Education Key to Food Safety in 21st Century
Chris Brunner, October 31, 2014
At the One Health Food Safety Symposium held October 23 -24, in Nanjing, China, academia and government discussed the importance of a global education system to address the challenges of food safety in the 21st century.
The two day symposium, co-sponsored by the University of California, Davis, and Nanjing Agricultural University, (NAU), was associated with the million dollar planning and implementation project between the two universities for the establishment of a One Health Center focused on food safety at NAU.
Dean Michael Lairmore, School of Veterinary Medicine, led the delegation from UC Davis including Rob Atwill, Bennie Osburn, Xunde Li, Cheryl Scott, and Heather Johnson from the Western Institute for Food Safety and Security, (WIFSS), Jim Cullor, director of the Dairy Food Safety Laboratory, and Huaijun Zhou from the department of Animal Science.
The symposium focused on food safety related subjects. Faculty presentations from both universities were given on the first day of the symposium. A session focusing on teaching approaches from both universities followed the second day. Topics addressed by UC Davis presenters included an overview of the vision for the Center by Dr. Bennie Osburn, the genetics in poultry associated with food safety by Dr. Huaijun Zhou, pre-harvest dairy food safety by Dr. Jim Cullor, produce and water quality affecting food safety by Dr. Rob Atwill, and diagnostic approaches for produce and water borne pathogenic agents by Dr. Xunde Li.
Heather Johnson, Dr. Cheryl Scott and Dr. Cullor discussed adult learning and blended learning concepts, integration of One Health approaches to managing foodborne illnesses and the use of pre-harvest best practices for on-farm practices to assure quality assurance of dairy products leaving the farm.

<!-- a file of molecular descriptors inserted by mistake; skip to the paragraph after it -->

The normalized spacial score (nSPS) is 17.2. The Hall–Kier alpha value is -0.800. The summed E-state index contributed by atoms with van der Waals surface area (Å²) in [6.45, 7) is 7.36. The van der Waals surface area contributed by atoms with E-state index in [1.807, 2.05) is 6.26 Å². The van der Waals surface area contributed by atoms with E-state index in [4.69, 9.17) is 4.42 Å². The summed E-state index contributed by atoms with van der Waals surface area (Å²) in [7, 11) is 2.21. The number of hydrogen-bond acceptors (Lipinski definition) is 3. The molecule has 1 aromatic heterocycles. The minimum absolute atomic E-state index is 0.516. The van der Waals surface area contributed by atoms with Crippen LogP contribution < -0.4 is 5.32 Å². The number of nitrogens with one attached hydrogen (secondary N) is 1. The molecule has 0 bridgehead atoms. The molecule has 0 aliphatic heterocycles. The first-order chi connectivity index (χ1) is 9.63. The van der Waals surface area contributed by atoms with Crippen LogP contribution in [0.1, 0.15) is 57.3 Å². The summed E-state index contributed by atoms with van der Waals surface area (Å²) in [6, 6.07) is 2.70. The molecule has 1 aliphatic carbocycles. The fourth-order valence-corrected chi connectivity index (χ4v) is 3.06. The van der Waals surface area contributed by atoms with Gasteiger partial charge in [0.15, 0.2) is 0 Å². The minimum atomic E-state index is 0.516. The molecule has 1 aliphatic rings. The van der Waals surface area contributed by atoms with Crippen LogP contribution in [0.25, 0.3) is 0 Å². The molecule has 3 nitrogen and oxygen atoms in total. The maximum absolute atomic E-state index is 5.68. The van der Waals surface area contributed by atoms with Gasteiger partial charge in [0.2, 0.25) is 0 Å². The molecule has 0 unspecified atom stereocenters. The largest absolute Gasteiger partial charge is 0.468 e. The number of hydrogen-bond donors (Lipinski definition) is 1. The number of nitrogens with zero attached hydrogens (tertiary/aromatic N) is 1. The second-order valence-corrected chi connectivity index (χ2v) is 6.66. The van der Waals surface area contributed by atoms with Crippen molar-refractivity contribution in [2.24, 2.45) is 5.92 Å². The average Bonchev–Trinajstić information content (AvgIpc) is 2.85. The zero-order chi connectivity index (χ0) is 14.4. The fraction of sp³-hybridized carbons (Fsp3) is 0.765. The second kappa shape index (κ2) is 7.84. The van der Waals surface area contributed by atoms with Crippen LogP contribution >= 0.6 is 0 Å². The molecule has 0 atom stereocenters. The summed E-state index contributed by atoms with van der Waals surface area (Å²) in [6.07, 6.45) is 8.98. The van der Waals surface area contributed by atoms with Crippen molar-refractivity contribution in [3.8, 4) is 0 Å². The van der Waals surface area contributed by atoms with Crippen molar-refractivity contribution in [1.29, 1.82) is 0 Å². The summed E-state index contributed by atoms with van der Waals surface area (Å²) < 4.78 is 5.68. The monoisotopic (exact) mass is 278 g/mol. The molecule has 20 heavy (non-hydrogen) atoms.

One of the highlights of the trip was the interest of expanding the breadth of the One Health Center beyond Nanjing Agricultural University to include four Provincial supported universities as part of the Center. The Vice-Governor of Jiangsu Province is highly supportive of the concept of a One Health Center and its affiliation with WIFSS, the School of Veterinary Medicine and the College of Agricultural and Environmental Sciences.
Future activities being planned include hosting a group of 20 NAU students for a three week visit to the UC Davis campus, providing funding for six to eight masters students annually and two to four PhD students for up to three years. As part of the project proposal, a select group of NAU faculty will be invited to spend three to six months at UC Davis for educational exchanges as they partner with faculty and staff by familiarizing themselves with blended learning, the approaches used for diagnostic and assessments of food safety related inspections and outbreaks, and application of best practices for the different agricultural systems from farm to table.